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Waiting Around the Corner

November 27, 1985|JAMES KAUFMANN | Kaufmann teaches writing at the University of Iowa

A Small Town by Shelby Hearon (Atheneum: $15.95)

Picture this: One-third of the way through Shelby Hearon's ninth novel, "A Small Town," Alma van der Linden is swept away from her high school prom to a seduction planned with surgical precision by her high school principal, Louis Le Croix.

As they head for a motel, he tells her: "This is the beginning of a new life, Alma. You'll never be sorry."

Not quite. Jump ahead 25 years and 80-odd pages. Alma is now a wife (Louis'), mother of two high school age children (Beryl and Jasper), a reporter for the Gazette and about to skip out of another prom. Waiting in a car around the corner is Dyer Tanner.

The affair is not easily conducted. "A Small Town" is set in Venice, Mo., a small town on the Mississippi, the kind of place where what goes around comes around generation after generation.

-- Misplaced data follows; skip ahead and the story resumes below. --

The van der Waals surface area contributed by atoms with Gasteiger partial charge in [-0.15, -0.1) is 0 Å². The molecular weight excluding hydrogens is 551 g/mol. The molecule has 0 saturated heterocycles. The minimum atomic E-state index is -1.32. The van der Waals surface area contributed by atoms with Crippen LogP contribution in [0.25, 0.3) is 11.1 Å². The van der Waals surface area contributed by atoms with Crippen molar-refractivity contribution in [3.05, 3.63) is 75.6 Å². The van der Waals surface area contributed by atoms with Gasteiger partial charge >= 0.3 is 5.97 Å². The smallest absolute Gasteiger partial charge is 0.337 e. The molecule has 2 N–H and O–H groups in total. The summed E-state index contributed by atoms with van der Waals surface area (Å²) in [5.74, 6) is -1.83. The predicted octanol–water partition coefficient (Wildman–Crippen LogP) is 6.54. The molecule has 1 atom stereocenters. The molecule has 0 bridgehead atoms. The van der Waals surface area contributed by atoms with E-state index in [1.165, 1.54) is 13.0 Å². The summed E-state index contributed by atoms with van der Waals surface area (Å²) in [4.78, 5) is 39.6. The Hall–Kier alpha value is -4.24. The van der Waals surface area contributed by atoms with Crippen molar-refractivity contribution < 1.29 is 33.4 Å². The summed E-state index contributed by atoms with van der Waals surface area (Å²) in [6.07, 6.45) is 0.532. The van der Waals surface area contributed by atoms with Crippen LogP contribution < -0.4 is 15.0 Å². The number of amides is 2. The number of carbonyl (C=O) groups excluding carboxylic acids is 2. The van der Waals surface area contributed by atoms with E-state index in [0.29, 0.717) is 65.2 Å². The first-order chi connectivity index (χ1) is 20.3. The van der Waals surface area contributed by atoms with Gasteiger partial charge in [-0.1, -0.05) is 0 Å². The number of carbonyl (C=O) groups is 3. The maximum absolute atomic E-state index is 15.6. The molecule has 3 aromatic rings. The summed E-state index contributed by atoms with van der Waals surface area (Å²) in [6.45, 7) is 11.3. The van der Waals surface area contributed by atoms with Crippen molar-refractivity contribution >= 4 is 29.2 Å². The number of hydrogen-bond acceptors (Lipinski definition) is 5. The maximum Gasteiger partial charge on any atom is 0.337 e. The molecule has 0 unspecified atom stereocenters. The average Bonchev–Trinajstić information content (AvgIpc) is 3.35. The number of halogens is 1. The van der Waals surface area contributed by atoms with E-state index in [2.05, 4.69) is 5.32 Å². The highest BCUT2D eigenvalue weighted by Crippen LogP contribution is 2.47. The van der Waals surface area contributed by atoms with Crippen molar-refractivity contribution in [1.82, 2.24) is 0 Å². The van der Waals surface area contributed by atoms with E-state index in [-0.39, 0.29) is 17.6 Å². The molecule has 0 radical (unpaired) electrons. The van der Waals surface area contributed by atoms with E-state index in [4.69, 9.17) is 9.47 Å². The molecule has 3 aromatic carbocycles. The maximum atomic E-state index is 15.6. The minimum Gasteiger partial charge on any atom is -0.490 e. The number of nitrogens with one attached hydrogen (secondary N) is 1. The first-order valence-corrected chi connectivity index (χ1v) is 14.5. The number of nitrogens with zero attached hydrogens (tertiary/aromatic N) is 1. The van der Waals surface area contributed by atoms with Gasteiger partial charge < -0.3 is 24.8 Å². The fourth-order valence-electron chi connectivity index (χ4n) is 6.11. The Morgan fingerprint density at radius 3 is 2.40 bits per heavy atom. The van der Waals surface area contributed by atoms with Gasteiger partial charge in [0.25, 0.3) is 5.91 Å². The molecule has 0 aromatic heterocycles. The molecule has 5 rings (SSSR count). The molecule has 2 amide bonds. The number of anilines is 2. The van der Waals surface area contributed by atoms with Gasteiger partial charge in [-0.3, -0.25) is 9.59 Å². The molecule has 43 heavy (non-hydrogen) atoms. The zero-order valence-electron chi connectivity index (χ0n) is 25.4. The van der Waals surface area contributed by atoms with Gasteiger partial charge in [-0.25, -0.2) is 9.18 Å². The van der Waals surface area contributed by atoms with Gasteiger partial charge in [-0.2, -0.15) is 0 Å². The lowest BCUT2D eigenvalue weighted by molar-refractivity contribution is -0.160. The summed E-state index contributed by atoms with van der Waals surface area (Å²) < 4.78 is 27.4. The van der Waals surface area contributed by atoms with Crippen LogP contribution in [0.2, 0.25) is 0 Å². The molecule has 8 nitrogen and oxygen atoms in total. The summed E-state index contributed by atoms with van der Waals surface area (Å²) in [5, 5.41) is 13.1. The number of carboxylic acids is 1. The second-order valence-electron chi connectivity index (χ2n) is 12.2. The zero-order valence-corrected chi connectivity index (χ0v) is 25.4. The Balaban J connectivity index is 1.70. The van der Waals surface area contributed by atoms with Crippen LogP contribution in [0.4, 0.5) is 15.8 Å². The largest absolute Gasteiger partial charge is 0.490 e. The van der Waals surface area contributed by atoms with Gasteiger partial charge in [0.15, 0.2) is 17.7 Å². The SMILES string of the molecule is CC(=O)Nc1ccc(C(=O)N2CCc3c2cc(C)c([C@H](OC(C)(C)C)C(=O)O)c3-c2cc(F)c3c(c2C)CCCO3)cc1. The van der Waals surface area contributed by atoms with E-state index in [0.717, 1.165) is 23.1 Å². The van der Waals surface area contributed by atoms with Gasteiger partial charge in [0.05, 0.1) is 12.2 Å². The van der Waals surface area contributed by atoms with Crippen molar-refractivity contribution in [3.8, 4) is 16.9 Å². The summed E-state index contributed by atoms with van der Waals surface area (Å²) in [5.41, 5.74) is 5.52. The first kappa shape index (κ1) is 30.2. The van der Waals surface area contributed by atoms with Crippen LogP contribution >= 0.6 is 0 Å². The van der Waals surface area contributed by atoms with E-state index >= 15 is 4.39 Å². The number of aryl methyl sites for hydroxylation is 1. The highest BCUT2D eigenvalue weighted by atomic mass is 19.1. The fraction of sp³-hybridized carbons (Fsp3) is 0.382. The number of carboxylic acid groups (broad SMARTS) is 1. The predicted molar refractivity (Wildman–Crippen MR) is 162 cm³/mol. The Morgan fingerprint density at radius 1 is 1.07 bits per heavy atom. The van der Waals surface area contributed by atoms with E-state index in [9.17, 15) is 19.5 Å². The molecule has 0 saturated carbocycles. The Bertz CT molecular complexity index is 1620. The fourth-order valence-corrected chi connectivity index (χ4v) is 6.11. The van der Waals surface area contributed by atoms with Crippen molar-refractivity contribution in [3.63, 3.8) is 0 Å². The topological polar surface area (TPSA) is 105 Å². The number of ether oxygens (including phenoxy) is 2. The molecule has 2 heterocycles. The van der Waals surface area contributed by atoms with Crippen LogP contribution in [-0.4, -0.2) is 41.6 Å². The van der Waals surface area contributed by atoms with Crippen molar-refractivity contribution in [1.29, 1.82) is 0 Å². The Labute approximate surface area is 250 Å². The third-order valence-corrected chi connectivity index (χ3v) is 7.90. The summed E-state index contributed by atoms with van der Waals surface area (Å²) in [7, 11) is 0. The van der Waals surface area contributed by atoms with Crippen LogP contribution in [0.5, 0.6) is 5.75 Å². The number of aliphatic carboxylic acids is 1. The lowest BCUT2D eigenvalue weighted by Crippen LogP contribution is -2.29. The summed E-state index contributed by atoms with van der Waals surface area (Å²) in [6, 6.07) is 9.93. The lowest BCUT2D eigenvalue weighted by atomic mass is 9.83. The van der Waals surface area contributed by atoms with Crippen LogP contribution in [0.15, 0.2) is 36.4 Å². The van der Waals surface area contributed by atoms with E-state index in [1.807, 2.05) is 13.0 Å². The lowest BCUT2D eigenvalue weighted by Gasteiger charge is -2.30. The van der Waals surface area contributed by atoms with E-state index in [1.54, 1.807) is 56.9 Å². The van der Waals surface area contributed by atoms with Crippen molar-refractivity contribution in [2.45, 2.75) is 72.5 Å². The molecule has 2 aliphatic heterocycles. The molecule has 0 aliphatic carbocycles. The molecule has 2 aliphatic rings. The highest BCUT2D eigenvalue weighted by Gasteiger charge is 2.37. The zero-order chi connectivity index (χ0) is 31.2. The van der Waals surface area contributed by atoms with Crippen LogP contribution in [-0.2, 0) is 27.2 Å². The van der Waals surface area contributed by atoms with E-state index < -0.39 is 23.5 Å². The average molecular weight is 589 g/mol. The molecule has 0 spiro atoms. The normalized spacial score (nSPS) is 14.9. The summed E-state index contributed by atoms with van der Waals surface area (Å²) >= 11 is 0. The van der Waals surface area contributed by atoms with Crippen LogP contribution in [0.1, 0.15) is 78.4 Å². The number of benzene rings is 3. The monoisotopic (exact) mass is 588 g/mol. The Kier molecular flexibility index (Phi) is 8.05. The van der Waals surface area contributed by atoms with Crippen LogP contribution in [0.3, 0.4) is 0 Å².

Indeed, the burden of Hearon's novel is, as Alma puts it, that "history repeats." Hearon understands that the patterns of small-town life are irreducible, and the three-section organization of "A Small Town" resembles the organization of Thornton Wilder's classic "Our Town."

In Hearon's novel, as in Wilder's play, the vagaries of the world outside are of little consequence. It may be the 1980s, but what's important is the fate of the Methodist church and finding a new doctor, talking over coffee at the cafe--things like that.

Alma is the book's strength. Her observations are sometimes funny. She can also be wise. When one of the town's children is murdered, she remarks: "A new facet of human nature, that competition, which fortunately, I hadn't run into before: whose bruise is bigger when tragedy strikes."

"A Small Town" moves between this sort of humor and quiet wisdom--it has a friendly and even tone. Hearon relies too much on scenes at the expense of structure, however. The only serious flaw is the last page, a postscript.

This apparent attempt at closure is annoying, for "A Small Town" suggests--correctly, and often beautifully--that small-town life is a continuous loop, that things always change and are always the same.

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